This page reflects my initial analysis.
On October 9th 2003, I had the opportunity to repeat an efficiency test that I'd performed a month earlier, so I was interested to see if I obtained the
The specific nature of the test was to see if the hot water
heating efficiency of my geothermal heat pump was within manufacturer specified limits.
In my home, all the hot water for the radiant floor, and for domestic uses
(shower, washing etc.) is generated by a single Ground
Source Heat Pump. See the diagram below.
To perform the heating analysis, I did the following:
Here's a picture of what happened. You can also download a spreadsheet
of this data.
The test started at 10:25 and ended at 12:02 (duration 97 minutes). The temperature values were recorded at 1 minute intervals, and are plotted against the left hand Y Axis. The Current (Amps) readings were transcribed off the chart recording at 5 minute intervals, intermediate values were interpolated, and converted to KW. These values are plotted (in yellow) against the right hand Y axis.
Certain trends can be observed from this chart.
Without being able to measure water flow rates, it's hard to determine the actual heat transfer rates just from the static temperatures. However, based on the rates of change of the Tank water temp, it is possible to calculate the amount and rate of heat being transferred. Follow my chain of logic: (Apologies to my metric brethren, all these calculations are done in USA units, which never seem to sound right)
BTUH can be converted to KW by dividing by 3413. So 23,880 BTUH equates to an electrical equivalent of 7.0 KW. What does this mean? Well, if we had a 100% efficient electrical water heater which generated the same amount of heat as our heat pump, it would consume 7.0 KW of electrical energy. This number can be compared to the actual energy consumption of the heat pump to determine efficiency.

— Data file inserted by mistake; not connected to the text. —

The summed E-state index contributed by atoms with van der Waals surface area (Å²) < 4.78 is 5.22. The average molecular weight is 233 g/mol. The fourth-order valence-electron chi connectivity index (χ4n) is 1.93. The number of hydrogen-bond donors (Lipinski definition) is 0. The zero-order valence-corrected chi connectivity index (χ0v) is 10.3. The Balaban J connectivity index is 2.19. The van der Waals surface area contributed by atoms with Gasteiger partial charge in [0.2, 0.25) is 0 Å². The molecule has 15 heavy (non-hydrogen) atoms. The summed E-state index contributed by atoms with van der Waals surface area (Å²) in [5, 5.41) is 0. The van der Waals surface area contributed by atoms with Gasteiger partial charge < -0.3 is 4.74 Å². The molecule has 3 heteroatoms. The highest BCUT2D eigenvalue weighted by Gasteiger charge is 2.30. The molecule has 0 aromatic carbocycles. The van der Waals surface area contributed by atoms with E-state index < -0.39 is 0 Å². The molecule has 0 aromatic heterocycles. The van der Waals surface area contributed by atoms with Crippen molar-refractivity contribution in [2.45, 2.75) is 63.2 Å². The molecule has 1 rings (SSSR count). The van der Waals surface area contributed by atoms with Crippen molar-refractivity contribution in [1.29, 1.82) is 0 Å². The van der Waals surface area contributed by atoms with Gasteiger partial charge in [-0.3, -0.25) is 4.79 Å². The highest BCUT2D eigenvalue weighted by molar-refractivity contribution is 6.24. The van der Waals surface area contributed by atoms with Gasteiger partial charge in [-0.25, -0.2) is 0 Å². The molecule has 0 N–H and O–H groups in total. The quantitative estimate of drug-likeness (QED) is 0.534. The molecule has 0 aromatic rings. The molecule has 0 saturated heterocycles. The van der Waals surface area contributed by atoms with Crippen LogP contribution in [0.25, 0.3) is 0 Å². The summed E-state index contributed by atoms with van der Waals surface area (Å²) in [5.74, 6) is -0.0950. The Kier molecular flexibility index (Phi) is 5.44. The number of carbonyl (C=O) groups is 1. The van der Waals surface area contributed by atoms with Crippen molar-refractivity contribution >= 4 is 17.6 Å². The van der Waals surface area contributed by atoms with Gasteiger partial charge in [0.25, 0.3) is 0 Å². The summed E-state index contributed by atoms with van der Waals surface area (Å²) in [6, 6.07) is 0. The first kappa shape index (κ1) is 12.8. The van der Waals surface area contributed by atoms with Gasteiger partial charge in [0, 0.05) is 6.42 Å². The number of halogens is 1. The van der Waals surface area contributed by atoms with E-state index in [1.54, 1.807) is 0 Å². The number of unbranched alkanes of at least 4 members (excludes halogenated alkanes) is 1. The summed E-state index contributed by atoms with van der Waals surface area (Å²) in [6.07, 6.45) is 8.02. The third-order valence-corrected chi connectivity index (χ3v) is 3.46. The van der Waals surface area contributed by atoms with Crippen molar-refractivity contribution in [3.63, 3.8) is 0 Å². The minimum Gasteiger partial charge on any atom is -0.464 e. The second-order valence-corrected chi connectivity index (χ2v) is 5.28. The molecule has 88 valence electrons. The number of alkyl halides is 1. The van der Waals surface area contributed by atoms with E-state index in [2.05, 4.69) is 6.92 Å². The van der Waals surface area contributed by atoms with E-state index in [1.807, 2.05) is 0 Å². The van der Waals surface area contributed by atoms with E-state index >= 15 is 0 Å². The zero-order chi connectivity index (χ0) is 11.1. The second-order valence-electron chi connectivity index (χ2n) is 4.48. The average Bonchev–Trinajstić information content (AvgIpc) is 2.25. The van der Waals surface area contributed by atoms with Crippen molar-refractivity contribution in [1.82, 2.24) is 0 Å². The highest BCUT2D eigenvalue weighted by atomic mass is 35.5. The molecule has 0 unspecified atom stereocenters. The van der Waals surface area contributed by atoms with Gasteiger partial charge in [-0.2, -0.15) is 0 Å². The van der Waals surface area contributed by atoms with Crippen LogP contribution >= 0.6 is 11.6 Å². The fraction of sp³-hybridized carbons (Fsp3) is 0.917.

Since the efficiency of a heat pump depends on the relative temperatures of the source and load, I've graphed my calculated COP (Coefficient of Performance) against ELT (Entering Load Temperature). I feel OK doing this as my Entering Source fluid Temperature (EST) was a pretty constant 53 °F during the test.
From this chart you can see that the COP, or efficiency, of the system (shown in blue) starts out at 306% and eventually drops to about 174%. To someone in the traditional HVAC world this may seem fantastic. But I was somewhat disappointed by the much lower efficiency at the high temperature end. Since I use my Hot Water for domestic purposes, I keep the tank temperature up at the 120 °F level all the time, so a constant 174% efficiency wasn't floating my boat.
So I pulled out the manufacturer specs to see if if I was justified. The relevant except is shown below.
I've only included data for EST values of 50 °F since this is where my unit was operating, but I've included a wide range of source flow rates as I'm not sure what my actual flow rates are. The worst case numbers seem to be for slow flow rates, so I'll assume the worst and use the Source 5.0 GPM section. For each ELT/EST combination, there are three rows if numbers. These correspond to 3 different load flow rates, so I've shown them for completeness. Once again, the worst case numbers are on the third row, so I'll use these in my discussions.
There are three very interesting numbers in these tables. KW, HE and HC. KW is the actual electrical energy being used by the heat pump. This energy is used to extract heat from the source fluid, but it also has a side effect of indirectly heating the load fluid. That's what the other two numbers represent. HE is the heat extracted from the load fluid, and HC is the total Heating capacity which adds the thermal equivalent of the KW number to the Heat Extracted. We can see this in the green section. KW is 1.84. We know that if we multiply KW by 3413 we get BTUH (1.84 * 3413 = 6.3 KBTUH). Then if we add this to the listed HE number (24.3) we get the HC value (6.3 + 24.3 = 30.6).
Unfortunately my numbers aren't anywhere near what the manufacturer says I should be getting:
So not only am I not generating enough heat, my power consumption seems too
high as well.. What's could be up?
I guess I need to call Water Furnace to get some suggestions regarding the
low BTUH number, and my expected Power Factor.
This site is all about building a cool, energy efficient house, that makes maximum use of earth sheltered design, passive solar heating and cooling, geothermal exchange energy management, and right sizing of the house for it's designated use. The home's placement is on a south-facing hillside in Deep Creek Lake, Maryland. This site describes the design process, the technologies used and the expected results. We also have a comprehensive Links Page for anyone who is also interested in designing a similar project.